Justin Taylor joined AJ Foyt Racing in the offseason to become the race engineer for Sebastien Bourdais in the No. 14 ROKiT Chevrolet.
Taylor, 40, started his career as a mechanic in 1999 while pursuing an engineering degree at Colorado State University. He has worked as a data engineer, a performance engineer and finally became a race engineer in 2014. His resume lists stints in the World Endurance Championship, IMSA, American Le Mans Series and INDYCAR. While working for Audi Sport, he lived in Ingolstadt, Germany, 45 miles north of Munich.
Denver native Taylor will engineer Bourdais’ car during the Firestone Grand Prix of St. Petersburg this weekend on the streets of the Frenchman’s adopted home city in Florida. Bourdais is a two-time winner of the race and is coming off a strong fifth-place finish in the season-opening Honda Indy Grand Prix of Alabama presented by AmFirst last weekend at Barber Motorsports Park.
Here’s the conversation:
Question: How did you get interested in racing?
Justin Taylor: My dad got the whole family into SCCA racing when I was 10 years old. I was infatuated immediately.
Q: What were the first races you attended in person?
Taylor: Saturday nights watching the modifieds and late models race at Colorado National Speedway, a 3/8th-mile paved oval in Erie, Colorado.
Q: What other race positions have you held before joining this team (including series and teams and durations)?
Taylor: 3R Racing – SCCA World Challenge GT – mechanic 1999-2004; Audi Sport – American Le Mans Series/International Le Mans Cup/World Endurance Championship – data engineer 2005-2008, performance engineer 2009-2013, race engineer 2014-2016; Ed Carpenter Racing – INDYCAR – race engineer 2017; Mazda Team Joest – IMSA DPi – chief race engineer 2018; Oreca/Rebellion Racing – World Endurance Championship – race engineer 2018, chief race engineer 2019-2020.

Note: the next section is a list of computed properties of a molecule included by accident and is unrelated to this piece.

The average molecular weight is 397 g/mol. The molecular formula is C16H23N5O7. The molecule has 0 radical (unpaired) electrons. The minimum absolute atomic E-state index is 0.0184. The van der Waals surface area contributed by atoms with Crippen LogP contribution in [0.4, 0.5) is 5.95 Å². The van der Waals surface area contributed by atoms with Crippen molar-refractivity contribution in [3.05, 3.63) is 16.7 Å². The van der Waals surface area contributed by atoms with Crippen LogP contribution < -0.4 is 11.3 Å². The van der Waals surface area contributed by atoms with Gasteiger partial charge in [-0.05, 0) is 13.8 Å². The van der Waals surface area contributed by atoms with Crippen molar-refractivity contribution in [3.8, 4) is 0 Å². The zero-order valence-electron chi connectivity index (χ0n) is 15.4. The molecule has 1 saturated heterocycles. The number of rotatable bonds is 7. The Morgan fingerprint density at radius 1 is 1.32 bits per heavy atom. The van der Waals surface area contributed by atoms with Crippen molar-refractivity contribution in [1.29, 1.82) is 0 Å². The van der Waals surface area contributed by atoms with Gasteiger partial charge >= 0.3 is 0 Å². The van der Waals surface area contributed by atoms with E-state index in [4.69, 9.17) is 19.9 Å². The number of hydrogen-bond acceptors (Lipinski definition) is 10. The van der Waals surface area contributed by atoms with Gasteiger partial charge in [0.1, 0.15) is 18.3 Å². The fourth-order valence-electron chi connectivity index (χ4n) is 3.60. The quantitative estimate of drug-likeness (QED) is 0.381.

Q: What is the most significant achievement in your career so far? Did it change your perspective?
Taylor: Winning the 24 Hours of Le Mans 2014. Winning once only made the desire to win again even stronger.
Q: Why did you turn your attention to INDYCAR instead of NASCAR?
Taylor: Although I do enjoy oval racing, I'm partial to road and street courses.
Q: What is the most challenging part of engineering an NTT INDYCAR SERIES car?
Taylor: Getting the most out of the tires at the right moment requires a lot of knowledge of the track, weather, driving style and precise planning.
Q: Is it more difficult at the track or coming up with the starting setup for the track?
Taylor: Tuning the setup at the track is certainly more difficult than creating a start setup simply because of the shorter timeframe to research and make decisions.
Q: What do you enjoy about working with Sebastien Bourdais?
Taylor: He's always trying to make it less of a job and just enjoy what we are doing.
Q: From your perspective, what are his strengths as a driver?
Taylor: His understanding of the tires is fantastic, and he can explain his feelings in language that we as engineers can understand.
Q: How do you deal with the frustrations inherent in racing?
Taylor: Not very well! (Laughter). Seriously, I try my best to treat mistakes and failures as opportunities to learn and improve.
Q: What is the best part of your job?
Taylor: The “team” feeling you get when everything goes to plan, and you end up on the top of the podium.
Q: Since you enjoy traveling, do you have a favorite vacation spot?
Taylor: It's hard to put my finger on a favorite place to visit, but I am partial to northern Italy: Lake Garda, Cinque Terre, etc.
Q: Who has been the greatest influence in your life?
Taylor: Aside from my mom and dad, probably my eighth-grade math teacher, Mr. (Howard) Selbst, who showed me that it was cool to be excited about math and science.